The big lenders which have suffered the biggest hits to their share prices this year all come from economies which have adopted negative interest rates, or have big exposures to them.

In the euro zone, these have included Germany, where Deutsche Bank has crashed 34 per cent in price since January, and France, where Societe Generale has plummeted 30 per cent.

Some will argue that even if there is a squeeze on profitability, the selldown is an overreaction as banks are unlikely to face the sort of calamity they encountered during the global financial crisis eight years ago, bolstered as they are by the huge sums of money raised to shore up their capital base.

But it is the reaction to these sell-offs by the banks themselves to try to boost investors' confidence which may be the greater worry.

Deutsche Bank, for instance, offered to buy back over US$5 billion (S$7 billion) of its bonds, with co-chief executive John Cryan stating that the bank was "rock solid". Considering that European and Japanese lenders run huge operations in Asia, any credit-tightening back home may lead them to scale back their operations in the region.

This may, in turn, starve companies of much-needed capital in already struggling sectors such as manufacturing and commodities.

Mr Stephen Roach, the former chairman of Morgan Stanley Asia, noted that in shifting to negative interest rates, central banks are penalising lenders for not making new loans, given the persistence of weak consumer demand worldwide.

"This is the functional equivalent of promoting another surge of zombie lending uneconomic loans made to insolvent Japanese borrowers in the 1990s," he wrote recently.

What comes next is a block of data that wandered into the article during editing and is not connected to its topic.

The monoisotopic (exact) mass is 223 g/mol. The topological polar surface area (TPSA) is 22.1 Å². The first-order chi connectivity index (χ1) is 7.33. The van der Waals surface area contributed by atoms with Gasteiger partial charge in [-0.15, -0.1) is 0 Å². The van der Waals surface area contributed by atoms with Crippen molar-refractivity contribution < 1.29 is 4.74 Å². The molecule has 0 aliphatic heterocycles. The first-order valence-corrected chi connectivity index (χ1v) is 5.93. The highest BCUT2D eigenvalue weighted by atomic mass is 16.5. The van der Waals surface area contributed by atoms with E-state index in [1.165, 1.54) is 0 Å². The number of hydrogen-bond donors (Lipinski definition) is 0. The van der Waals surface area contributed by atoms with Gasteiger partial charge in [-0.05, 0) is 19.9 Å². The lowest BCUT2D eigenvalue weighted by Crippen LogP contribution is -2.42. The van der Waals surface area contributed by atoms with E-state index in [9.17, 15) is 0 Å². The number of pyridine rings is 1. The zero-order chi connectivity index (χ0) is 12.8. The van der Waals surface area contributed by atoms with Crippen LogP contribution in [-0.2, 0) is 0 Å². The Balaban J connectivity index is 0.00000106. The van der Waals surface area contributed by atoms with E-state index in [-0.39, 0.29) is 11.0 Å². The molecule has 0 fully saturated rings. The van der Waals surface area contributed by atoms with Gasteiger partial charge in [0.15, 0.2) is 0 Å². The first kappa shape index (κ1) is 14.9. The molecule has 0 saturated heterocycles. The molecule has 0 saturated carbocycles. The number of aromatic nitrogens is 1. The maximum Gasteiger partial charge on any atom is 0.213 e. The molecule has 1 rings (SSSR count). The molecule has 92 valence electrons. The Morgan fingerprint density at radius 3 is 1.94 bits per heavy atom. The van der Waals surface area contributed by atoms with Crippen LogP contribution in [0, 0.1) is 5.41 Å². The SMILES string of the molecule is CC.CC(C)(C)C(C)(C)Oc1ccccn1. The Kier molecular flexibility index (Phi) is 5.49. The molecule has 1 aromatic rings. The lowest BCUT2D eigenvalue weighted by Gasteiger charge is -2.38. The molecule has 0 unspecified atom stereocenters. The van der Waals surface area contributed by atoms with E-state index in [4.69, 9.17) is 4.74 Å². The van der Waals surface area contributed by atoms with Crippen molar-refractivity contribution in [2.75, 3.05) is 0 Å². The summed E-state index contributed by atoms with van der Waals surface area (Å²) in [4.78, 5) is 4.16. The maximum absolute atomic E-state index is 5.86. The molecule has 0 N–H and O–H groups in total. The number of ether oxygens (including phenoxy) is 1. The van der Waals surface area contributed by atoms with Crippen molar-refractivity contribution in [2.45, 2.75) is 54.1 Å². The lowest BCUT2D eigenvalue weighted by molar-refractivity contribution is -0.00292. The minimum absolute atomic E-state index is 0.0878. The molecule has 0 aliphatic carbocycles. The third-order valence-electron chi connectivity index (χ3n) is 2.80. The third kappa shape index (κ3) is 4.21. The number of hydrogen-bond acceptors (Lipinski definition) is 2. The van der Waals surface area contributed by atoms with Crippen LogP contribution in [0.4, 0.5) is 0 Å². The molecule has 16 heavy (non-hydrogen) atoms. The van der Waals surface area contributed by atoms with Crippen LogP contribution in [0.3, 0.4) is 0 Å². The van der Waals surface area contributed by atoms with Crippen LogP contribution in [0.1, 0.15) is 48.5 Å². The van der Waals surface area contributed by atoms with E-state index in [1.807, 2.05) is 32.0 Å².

In doing so, he argues that central banks have ignored the risks of the financial instability they may be spawning.

Imposing negative interest rates tries to force banks to increase the supply of loans, whether there is demand or not. It is not the same as cutting the cost of borrowing in a positive interest rate environment - which has the effect of boosting consumer demand by making loans cheaper and spurring a wealth effect as financial assets appreciate, he added.

How will it all end?

Predictably, investors are looking to see the approach adopted by the United States Federal Reserve after it took a contrary stance to other central banks by hiking interest rates in December - its first such move in a decade.

But keeping cash under the mattress or storing gold - the sort of impact we dread from a negative interest rate environment - is not going to boost economic activity or improve our living standards. In extreme circumstances, it can even cause the real economy to crash by starving it of the much-needed cash that keeps it humming.

That would be a pity. In trying to cure ills like falling demand, negative interest rates may snuff out the entrepreneurship that creates jobs and puts new technologies to work - the very stuff that promotes economic growth in the first place.